Jewish museum killing: Gunman in Belgian shooting was caught on film

Police launch manhunt for man who shot dead an Israeli couple and a French woman

Charlotte McDonald-Gibson
Sunday 01 June 2014 09:29 BST
A security tape shows the attacker brandishing a Kalashnikov assault rifle
A security tape shows the attacker brandishing a Kalashnikov assault rifle

Belgian police released video footage on Sunday of a gunman they are hunting after an attack at a Jewish museum in Brussels that left three people dead, as Jewish leaders called for heightened security following an anti-Semitic attack near a synagogue in Paris.

An Israeli couple and a French woman died in the museum attack, which took place on Saturday afternoon in a busy street. A man drove up to the building, walked into the foyer and shot the two Israeli tourists and the French museum attendant in the head and neck before fleeing. A Belgian man was also critically injured in the attack.

The shooting took place on the eve of national elections, and police have called on citizens to help identify and apprehend the gunman. One person arrested on Saturday was released without charge.

On Sunday, the authorities published three video clips and two stills from security footage of the incident. They showed a man wearing a blue shirt and baseball cap and carrying two bags walking on a cobbled street near the museum entrance. Another clip showed him entering the foyer, opening a door, then firing into a room with a Kalashnikov assault rifle before calmly walking away.

“We call on the whole population to help identify this person,” said Ine Van Wymersch, a deputy prosecutor, adding that police believed the gunman acted alone in a carefully planned assault.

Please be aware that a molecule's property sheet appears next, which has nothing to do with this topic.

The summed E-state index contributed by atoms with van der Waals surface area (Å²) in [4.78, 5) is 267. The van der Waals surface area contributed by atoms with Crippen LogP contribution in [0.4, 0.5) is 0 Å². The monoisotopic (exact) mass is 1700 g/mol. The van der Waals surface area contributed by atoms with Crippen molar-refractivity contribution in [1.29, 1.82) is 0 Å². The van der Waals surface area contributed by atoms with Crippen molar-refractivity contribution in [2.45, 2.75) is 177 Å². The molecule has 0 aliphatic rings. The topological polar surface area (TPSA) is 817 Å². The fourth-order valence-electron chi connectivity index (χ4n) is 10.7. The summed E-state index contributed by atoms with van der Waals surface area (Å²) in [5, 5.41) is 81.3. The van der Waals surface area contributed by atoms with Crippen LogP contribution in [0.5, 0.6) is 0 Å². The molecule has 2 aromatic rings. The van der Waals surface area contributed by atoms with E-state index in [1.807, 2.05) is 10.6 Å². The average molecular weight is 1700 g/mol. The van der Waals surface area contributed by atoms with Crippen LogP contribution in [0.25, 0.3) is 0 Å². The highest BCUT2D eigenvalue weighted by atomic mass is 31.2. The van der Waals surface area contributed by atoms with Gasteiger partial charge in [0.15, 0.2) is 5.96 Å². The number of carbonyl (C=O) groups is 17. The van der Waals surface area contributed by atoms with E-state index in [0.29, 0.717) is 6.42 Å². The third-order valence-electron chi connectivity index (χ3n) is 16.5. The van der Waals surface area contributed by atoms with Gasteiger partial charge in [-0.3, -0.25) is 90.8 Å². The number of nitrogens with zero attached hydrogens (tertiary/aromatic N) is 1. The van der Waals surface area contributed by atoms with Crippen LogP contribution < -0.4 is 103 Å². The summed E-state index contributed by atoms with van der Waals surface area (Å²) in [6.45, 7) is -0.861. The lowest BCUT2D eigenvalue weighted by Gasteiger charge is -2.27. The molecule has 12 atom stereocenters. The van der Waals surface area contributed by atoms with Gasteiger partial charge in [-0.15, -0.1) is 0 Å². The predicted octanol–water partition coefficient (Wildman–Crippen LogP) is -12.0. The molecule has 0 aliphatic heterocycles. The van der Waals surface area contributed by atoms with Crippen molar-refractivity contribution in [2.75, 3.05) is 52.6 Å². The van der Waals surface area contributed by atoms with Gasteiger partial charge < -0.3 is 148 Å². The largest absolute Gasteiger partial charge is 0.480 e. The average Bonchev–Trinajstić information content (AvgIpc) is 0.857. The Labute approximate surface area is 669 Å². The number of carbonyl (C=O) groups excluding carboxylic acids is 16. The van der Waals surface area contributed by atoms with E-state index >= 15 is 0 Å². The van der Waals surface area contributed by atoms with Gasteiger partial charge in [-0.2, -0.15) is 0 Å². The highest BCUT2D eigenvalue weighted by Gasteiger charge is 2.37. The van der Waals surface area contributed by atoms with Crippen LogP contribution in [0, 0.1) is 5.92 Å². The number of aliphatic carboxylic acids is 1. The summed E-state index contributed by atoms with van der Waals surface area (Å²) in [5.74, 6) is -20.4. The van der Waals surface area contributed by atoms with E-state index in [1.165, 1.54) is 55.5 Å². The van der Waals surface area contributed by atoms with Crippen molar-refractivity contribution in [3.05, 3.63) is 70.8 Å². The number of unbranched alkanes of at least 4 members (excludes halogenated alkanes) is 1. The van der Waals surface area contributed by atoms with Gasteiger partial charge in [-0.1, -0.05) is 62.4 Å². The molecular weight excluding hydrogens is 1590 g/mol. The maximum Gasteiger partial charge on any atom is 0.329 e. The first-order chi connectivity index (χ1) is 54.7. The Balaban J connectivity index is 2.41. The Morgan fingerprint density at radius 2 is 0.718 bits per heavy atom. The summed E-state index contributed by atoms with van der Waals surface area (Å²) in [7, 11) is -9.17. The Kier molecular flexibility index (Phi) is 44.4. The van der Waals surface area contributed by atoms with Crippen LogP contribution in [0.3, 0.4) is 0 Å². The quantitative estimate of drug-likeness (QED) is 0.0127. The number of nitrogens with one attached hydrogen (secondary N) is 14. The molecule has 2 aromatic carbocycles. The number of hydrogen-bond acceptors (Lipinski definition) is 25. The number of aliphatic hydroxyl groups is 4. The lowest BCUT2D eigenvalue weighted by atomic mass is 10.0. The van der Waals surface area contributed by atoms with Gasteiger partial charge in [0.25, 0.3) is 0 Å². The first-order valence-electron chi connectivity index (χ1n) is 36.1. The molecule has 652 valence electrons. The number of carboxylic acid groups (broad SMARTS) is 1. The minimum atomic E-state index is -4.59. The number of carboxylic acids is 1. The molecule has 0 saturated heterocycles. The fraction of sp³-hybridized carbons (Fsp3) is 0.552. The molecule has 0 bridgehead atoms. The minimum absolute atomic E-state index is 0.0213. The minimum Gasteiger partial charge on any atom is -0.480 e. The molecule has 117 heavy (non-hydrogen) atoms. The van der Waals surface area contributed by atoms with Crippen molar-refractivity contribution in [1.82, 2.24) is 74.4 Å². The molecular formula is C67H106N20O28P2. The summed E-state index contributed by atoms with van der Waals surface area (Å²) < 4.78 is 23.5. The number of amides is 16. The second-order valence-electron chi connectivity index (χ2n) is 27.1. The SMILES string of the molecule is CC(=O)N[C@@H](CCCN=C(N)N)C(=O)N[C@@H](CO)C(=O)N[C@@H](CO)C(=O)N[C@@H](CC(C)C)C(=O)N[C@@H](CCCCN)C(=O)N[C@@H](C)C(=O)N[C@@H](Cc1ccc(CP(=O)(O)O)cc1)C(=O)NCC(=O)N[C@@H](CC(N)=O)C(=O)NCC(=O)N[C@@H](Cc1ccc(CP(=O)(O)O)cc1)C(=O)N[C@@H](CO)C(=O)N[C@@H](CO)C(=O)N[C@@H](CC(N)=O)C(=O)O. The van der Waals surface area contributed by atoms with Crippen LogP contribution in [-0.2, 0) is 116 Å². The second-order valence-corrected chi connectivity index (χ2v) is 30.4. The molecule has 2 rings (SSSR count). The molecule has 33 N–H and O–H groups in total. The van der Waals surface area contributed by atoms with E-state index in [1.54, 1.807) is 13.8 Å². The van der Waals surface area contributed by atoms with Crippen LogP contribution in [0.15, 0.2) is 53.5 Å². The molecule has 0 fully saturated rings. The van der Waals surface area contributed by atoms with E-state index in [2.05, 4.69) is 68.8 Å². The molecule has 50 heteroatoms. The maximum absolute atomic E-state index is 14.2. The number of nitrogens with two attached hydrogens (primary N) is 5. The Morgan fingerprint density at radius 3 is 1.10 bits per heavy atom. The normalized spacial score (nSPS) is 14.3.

While officials have refused to give a definitive motive for the attack while investigations are in progress, both the Interior Minister, Joelle Milquet, and the Foreign Minister, Didier Reynders, have said the location of the shooting suggested it was an anti-Semitic attack. Jewish community groups expressed outrage, with Moshe Kantor, the president of the Brussels-based European Jewish Congress (EJC), saying it was “horrific but not surprising”. He urged governments to do more to share intelligence and enact tough punishments for hate crimes.

“How many more deadly attacks at Jewish institutions does our community need to endure until European governments get serious with a climate of increasing hate towards Jews?” he asked. “It is our basic right as European citizens to go about our daily lives in full security.”

As police increased security at Jewish sites across Belgium, France enacted similar measures after two brothers were attacked near a synagogue in Paris. One was punched in the eye with a knuckleduster. The French President, François Hollande, told the news channel I-Tele: “We must do everything to fight against anti-Semitism and racism.”

World leaders also sent condolences to the Belgian victims, with David Cameron telling Prime Minister Elio Di Rupo: “We join you in condemning this dreadful attack and will work with you to confront such bigotry across Europe.”

The EJC has recorded a rise in anti-Semitic attacks and there has been a surge in support for far-right politicians.

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